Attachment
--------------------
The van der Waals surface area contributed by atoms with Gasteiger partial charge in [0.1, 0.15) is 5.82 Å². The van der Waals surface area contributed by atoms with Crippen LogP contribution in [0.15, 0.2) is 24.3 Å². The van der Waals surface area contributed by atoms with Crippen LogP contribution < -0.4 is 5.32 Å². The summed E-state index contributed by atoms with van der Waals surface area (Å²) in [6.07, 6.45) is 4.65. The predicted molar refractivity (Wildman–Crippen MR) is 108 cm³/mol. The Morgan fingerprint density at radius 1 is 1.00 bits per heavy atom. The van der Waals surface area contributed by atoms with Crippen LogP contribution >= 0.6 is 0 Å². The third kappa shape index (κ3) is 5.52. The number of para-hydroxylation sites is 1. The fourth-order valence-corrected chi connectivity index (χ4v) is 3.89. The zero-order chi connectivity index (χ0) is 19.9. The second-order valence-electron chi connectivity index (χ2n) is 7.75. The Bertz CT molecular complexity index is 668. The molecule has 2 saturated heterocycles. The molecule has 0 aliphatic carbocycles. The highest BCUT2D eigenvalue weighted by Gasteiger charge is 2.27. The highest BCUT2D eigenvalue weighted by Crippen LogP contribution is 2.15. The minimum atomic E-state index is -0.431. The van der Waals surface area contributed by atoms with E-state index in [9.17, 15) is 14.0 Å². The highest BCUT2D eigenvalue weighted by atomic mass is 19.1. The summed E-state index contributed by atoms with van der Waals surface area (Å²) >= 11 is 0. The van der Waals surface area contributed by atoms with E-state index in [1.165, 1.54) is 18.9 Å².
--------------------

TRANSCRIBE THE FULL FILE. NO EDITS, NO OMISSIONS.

The van der Waals surface area contributed by atoms with Gasteiger partial charge in [0.1, 0.15) is 5.82 Å². The van der Waals surface area contributed by atoms with Crippen LogP contribution in [0.15, 0.2) is 24.3 Å². The van der Waals surface area contributed by atoms with Crippen LogP contribution < -0.4 is 5.32 Å². The summed E-state index contributed by atoms with van der Waals surface area (Å²) in [6.07, 6.45) is 4.65. The predicted molar refractivity (Wildman–Crippen MR) is 108 cm³/mol. The Morgan fingerprint density at radius 1 is 1.00 bits per heavy atom. The van der Waals surface area contributed by atoms with Crippen LogP contribution >= 0.6 is 0 Å². The third kappa shape index (κ3) is 5.52. The number of para-hydroxylation sites is 1. The fourth-order valence-corrected chi connectivity index (χ4v) is 3.89. The zero-order chi connectivity index (χ0) is 19.9. The second-order valence-electron chi connectivity index (χ2n) is 7.75. The Bertz CT molecular complexity index is 668. The molecule has 2 saturated heterocycles. The molecule has 0 aliphatic carbocycles. The highest BCUT2D eigenvalue weighted by Gasteiger charge is 2.27. The highest BCUT2D eigenvalue weighted by Crippen LogP contribution is 2.15. The minimum atomic E-state index is -0.431. The van der Waals surface area contributed by atoms with E-state index in [9.17, 15) is 14.0 Å². The highest BCUT2D eigenvalue weighted by atomic mass is 19.1. The summed E-state index contributed by atoms with van der Waals surface area (Å²) >= 11 is 0. The van der Waals surface area contributed by atoms with E-state index in [1.165, 1.54) is 18.9 Å².